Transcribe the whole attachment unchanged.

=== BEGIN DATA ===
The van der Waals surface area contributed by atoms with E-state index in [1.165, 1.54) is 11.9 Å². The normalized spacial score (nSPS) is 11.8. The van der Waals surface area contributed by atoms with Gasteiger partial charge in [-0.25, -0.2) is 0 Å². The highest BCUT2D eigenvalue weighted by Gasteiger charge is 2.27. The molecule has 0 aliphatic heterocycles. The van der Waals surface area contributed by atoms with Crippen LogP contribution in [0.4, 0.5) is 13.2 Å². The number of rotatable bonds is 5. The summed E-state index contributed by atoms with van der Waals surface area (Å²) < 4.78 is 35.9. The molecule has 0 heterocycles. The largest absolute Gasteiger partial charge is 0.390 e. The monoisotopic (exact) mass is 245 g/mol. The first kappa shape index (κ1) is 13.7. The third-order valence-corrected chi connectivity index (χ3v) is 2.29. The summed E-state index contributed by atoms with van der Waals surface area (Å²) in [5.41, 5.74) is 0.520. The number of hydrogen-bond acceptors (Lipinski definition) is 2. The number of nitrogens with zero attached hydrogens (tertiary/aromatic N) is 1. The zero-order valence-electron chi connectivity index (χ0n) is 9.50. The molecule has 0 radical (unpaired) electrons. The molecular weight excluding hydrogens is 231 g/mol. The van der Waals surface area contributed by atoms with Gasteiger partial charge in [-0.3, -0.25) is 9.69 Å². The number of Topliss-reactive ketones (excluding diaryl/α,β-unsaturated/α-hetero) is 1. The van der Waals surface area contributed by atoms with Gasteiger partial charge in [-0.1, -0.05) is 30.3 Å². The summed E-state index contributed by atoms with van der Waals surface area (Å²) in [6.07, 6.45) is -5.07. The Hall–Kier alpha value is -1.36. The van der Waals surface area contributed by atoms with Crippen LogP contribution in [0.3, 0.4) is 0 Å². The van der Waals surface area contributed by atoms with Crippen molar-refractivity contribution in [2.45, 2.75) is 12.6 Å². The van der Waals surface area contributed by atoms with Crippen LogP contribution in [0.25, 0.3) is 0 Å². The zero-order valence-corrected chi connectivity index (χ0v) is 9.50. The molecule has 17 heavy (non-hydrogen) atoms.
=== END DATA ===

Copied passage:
The van der Waals surface area contributed by atoms with E-state index in [1.165, 1.54) is 11.9 Å². The normalized spacial score (nSPS) is 11.8. The van der Waals surface area contributed by atoms with Gasteiger partial charge in [-0.25, -0.2) is 0 Å². The highest BCUT2D eigenvalue weighted by Gasteiger charge is 2.27. The molecule has 0 aliphatic heterocycles. The van der Waals surface area contributed by atoms with Crippen LogP contribution in [0.4, 0.5) is 13.2 Å². The number of rotatable bonds is 5. The summed E-state index contributed by atoms with van der Waals surface area (Å²) < 4.78 is 35.9. The molecule has 0 heterocycles. The largest absolute Gasteiger partial charge is 0.390 e. The monoisotopic (exact) mass is 245 g/mol. The first kappa shape index (κ1) is 13.7. The third-order valence-corrected chi connectivity index (χ3v) is 2.29. The summed E-state index contributed by atoms with van der Waals surface area (Å²) in [5.41, 5.74) is 0.520. The number of hydrogen-bond acceptors (Lipinski definition) is 2. The number of nitrogens with zero attached hydrogens (tertiary/aromatic N) is 1. The zero-order valence-electron chi connectivity index (χ0n) is 9.50. The molecule has 0 radical (unpaired) electrons. The molecular weight excluding hydrogens is 231 g/mol. The van der Waals surface area contributed by atoms with Gasteiger partial charge in [-0.3, -0.25) is 9.69 Å². The number of Topliss-reactive ketones (excluding diaryl/α,β-unsaturated/α-hetero) is 1. The van der Waals surface area contributed by atoms with Gasteiger partial charge in [-0.1, -0.05) is 30.3 Å². The summed E-state index contributed by atoms with van der Waals surface area (Å²) in [6.07, 6.45) is -5.07. The Hall–Kier alpha value is -1.36. The van der Waals surface area contributed by atoms with Crippen LogP contribution in [0.3, 0.4) is 0 Å². The van der Waals surface area contributed by atoms with Crippen molar-refractivity contribution in [2.45, 2.75) is 12.6 Å². The van der Waals surface area contributed by atoms with Crippen LogP contribution in [0.25, 0.3) is 0 Å². The zero-order valence-corrected chi connectivity index (χ0v) is 9.50. The molecule has 17 heavy (non-hydrogen) atoms.